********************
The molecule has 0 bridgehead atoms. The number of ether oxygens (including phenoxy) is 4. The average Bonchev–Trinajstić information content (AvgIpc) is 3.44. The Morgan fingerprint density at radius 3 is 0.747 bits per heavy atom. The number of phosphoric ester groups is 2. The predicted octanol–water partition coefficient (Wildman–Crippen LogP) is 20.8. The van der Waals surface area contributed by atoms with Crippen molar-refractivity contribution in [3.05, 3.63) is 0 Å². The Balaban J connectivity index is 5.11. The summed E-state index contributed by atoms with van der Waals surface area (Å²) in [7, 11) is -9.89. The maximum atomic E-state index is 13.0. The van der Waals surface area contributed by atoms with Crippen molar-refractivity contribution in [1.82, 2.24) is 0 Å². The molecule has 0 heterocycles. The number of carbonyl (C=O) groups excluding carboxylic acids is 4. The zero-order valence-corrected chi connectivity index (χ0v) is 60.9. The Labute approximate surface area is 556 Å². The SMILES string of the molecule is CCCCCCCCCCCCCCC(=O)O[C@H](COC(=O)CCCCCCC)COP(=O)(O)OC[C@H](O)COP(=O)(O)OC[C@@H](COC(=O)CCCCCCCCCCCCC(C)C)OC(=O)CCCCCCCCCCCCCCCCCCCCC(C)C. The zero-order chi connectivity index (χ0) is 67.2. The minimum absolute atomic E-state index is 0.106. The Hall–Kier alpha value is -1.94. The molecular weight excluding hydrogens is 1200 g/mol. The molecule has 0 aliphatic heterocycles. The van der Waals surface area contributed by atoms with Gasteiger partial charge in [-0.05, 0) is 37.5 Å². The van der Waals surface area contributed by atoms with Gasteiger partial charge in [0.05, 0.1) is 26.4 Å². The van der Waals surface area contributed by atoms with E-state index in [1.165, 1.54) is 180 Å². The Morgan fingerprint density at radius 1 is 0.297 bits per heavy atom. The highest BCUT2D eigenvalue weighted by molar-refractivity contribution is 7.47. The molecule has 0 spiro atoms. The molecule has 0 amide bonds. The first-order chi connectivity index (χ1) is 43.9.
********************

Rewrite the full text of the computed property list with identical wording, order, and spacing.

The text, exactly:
The molecule has 0 bridgehead atoms. The number of ether oxygens (including phenoxy) is 4. The average Bonchev–Trinajstić information content (AvgIpc) is 3.44. The Morgan fingerprint density at radius 3 is 0.747 bits per heavy atom. The number of phosphoric ester groups is 2. The predicted octanol–water partition coefficient (Wildman–Crippen LogP) is 20.8. The van der Waals surface area contributed by atoms with Crippen molar-refractivity contribution in [3.05, 3.63) is 0 Å². The Balaban J connectivity index is 5.11. The summed E-state index contributed by atoms with van der Waals surface area (Å²) in [7, 11) is -9.89. The maximum atomic E-state index is 13.0. The van der Waals surface area contributed by atoms with Crippen molar-refractivity contribution in [1.82, 2.24) is 0 Å². The molecule has 0 heterocycles. The number of carbonyl (C=O) groups excluding carboxylic acids is 4. The zero-order valence-corrected chi connectivity index (χ0v) is 60.9. The Labute approximate surface area is 556 Å². The SMILES string of the molecule is CCCCCCCCCCCCCCC(=O)O[C@H](COC(=O)CCCCCCC)COP(=O)(O)OC[C@H](O)COP(=O)(O)OC[C@@H](COC(=O)CCCCCCCCCCCCC(C)C)OC(=O)CCCCCCCCCCCCCCCCCCCCC(C)C. The zero-order chi connectivity index (χ0) is 67.2. The minimum absolute atomic E-state index is 0.106. The Hall–Kier alpha value is -1.94. The molecular weight excluding hydrogens is 1200 g/mol. The molecule has 0 aliphatic heterocycles. The van der Waals surface area contributed by atoms with Gasteiger partial charge in [-0.05, 0) is 37.5 Å². The van der Waals surface area contributed by atoms with Gasteiger partial charge in [0.05, 0.1) is 26.4 Å². The van der Waals surface area contributed by atoms with E-state index in [1.165, 1.54) is 180 Å². The Morgan fingerprint density at radius 1 is 0.297 bits per heavy atom. The highest BCUT2D eigenvalue weighted by molar-refractivity contribution is 7.47. The molecule has 0 spiro atoms. The molecule has 0 amide bonds. The first-order chi connectivity index (χ1) is 43.9.